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Answer: Thank you for your recent request for information from ATTRA, the National Sustainable Agriculture Information Service regarding organically approved management alternatives for “pickleworm.”

Pickleworm is a tropical insect and is known to invade much of the southeast U.S. each summer. It is a moth that has made cucumber and squash production in many areas of the south prohibitive without extensive chemical use. Although cucumbers are severely damaged some years, squash appears to be the preferred and favorite host. Squash flowers, fruit and small plants become heavily infested while adjacent cucumber flowers and fruit may remain clean.

Cultural Methods:

Resistant varieties of squash are Butternut 23, Summer Crookneck, Early Prolific Straightneck, and Early Yellow Summer Crookneck. The more susceptible varieties are Cozini, Black Zucchini Caserta, Zucchini, Shrot Cofozella and Benning Green Tint Scallop. Many other varieties tested fall between these groups. Tests with insecticides show much better control of pickleworms on resistant varieties than on susceptible varieties. Cucumbers, cantaloupes and watermelons are less frequently and less destructively attacked than squash.

A few plants of a susceptible squash variety are helpful in detecting the first appearance of pickleworms, as evidenced by the insect's presence on flowers. A regional and state pickleworm surveillance program using squash as a trap crop or a sex pheromone trap throughout the Southeast is in various stages of development. You might want to check with you local Extension service to see if they have a similar program in Hawaii.

Biological Control:
Natural enemies such as generalist predators and specific parasitoids have occured elsewhere, but have not reliably suppressed damage (Capinera 2000). In Hawaii, no parasitoids have been discovered for pickleworm, although predators such as lacewings have been observed attacking pickleworm caterpillars.

Biorational Insecticides:

Insecticide applications should begin immediately when pickleworms or their damage appears. Make applications at weekly intervals. More frequent applications may be needed if populations and temperatures are high.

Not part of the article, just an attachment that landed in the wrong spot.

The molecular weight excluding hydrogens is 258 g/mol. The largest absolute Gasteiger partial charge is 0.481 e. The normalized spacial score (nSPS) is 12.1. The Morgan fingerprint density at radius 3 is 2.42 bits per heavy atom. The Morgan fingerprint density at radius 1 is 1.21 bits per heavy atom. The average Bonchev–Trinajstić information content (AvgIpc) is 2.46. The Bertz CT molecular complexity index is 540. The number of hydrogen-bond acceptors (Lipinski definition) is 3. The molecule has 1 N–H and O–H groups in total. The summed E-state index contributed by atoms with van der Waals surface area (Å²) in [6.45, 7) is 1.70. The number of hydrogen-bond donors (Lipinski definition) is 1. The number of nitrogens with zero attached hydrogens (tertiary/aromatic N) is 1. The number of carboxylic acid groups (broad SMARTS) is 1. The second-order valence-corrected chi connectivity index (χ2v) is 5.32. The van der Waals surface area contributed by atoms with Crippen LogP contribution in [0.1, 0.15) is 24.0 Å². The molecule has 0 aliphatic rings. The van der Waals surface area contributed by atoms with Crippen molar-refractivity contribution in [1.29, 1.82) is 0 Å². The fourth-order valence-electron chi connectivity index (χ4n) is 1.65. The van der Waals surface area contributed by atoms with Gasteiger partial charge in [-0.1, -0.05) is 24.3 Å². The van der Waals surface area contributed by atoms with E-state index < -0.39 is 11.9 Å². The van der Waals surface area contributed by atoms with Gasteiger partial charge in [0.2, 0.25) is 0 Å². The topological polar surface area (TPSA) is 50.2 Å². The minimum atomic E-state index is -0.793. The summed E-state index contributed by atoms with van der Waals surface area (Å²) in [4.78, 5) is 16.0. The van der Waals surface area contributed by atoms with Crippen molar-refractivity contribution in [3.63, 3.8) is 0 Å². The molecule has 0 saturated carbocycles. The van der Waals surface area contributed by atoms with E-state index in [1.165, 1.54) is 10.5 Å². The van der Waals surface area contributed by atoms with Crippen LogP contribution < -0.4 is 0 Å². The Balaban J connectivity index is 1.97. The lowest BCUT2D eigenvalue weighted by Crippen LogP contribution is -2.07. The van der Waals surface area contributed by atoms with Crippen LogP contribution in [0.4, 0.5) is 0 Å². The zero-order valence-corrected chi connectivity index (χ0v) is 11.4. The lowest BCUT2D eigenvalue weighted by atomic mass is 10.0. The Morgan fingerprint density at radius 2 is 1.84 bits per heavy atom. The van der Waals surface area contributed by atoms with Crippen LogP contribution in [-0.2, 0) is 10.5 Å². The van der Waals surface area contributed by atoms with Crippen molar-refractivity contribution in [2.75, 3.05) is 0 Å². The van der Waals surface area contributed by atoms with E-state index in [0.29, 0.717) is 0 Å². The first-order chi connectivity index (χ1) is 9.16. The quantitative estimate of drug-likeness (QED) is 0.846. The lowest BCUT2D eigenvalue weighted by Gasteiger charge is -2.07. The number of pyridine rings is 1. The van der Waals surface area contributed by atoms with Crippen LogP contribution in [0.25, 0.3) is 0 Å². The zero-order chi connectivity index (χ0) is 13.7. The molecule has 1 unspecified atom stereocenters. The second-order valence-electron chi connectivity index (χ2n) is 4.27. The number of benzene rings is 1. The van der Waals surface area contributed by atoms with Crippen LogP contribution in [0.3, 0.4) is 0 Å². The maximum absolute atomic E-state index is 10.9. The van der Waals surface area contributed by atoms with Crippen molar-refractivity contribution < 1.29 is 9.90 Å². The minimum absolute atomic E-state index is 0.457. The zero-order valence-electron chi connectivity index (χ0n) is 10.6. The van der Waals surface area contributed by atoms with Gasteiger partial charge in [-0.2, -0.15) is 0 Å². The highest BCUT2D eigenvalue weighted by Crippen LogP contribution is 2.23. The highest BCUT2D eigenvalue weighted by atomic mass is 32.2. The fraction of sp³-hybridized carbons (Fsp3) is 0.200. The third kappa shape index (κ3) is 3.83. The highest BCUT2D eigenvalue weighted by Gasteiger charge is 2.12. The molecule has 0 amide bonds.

Some organically approved products that are listed on the ATTRA Biorationals Database include:
Neemix 4.5—a botanical pesticide extracted from the Neem tree. The active ingredient is Azadirachtin which is a insect growth regulator. It kills/repels a variety of insect pests including whiteflies, caterpillars, leafminers, aphids, and diamondback moths.
These two active ingredients are derived from the oil found in neem tree seeds. Humans have used this naturally-occurring oil for millennia for medicinal, cosmetic, and pesticidal purposes. When used in pesticide products, both azadirachtin and clarified hydrophobic extract of neem oil can be applied to many food and non-food crops indoors and outdoors to control certain insects and related pests. Adverse effects are not expected to humans, wildlife, or the environment when products containing these active ingredients are used according to label directions. Labels direct users not to contaminate water and not to apply when honeybees are actively visiting flowers in the area. Disrupts insect molting by antagonizing the insect hormone ecdysone; Also serves as feeding deterrent for some insects

Entrust is a biorational pesticide that is OMRI Listed. It is a fermentation-derived insecticide which controls Lepidoptera, Diptera, Thysanoptera, and some Coleoptera. It is available from many organic suppliers, such as Peaceful Valley Supplies and Organic Growers Supply (see below for contact information.)
Condor is a biological insecticide from the Bacillus thuringiensis var. kurstaki for the control of lepidopteran pests. Bacillus thuringiensis delta endotoxins encapsulated in killed Pseudomonas fluorescens control insect larvae on a wide range of crops. Insect larvae vary in how susceptible they are to the many different Bt endotoxin proteins, but Condor is labeled for management of pickleworm.

I also came across some research on using Effective Micro-organisms (EM) to manage pickleworm, although, mind you, the research was done by EM distributors. I have referenced a summary of their research, for you to judge if this would work in your situation.

I always encourage organic growers to employ a combination of treatments to manage particularly pesky pests. This may be necessary with the pickleworm in your tropical climate. Also check with your certifier to insure that these products are allowable under their program. Neemix and Entrust are OMRI certified.

Wood, Matthew, et al. (no date). EM-Fermented Plant Extract and EM5 for Contolling Pickleworm in Organic Cucumbers. Sustainable Community Development, LLC.

Capinera, J. L., 2000. Featured Creatures: Pickleworm. Publication EENY-164. University of Florida, Institute of Food and Agricultural Sciences.

Heu, Ronald, et al. 2005. Pest Advisory Report: Pickleworm. State of Hawaii, Department of Agriculture.

Further Resources:
Peaceful Valley Farm Supply
P.O. Box 2209, 125 Clydesdale Court
Grass Valley, CA 95945
Order Toll Free (888) 784-1722

Organic Growers Supply Catalog
Fedco Seed
PO Box 520
Waterville, ME 04903
(207) 873-7333



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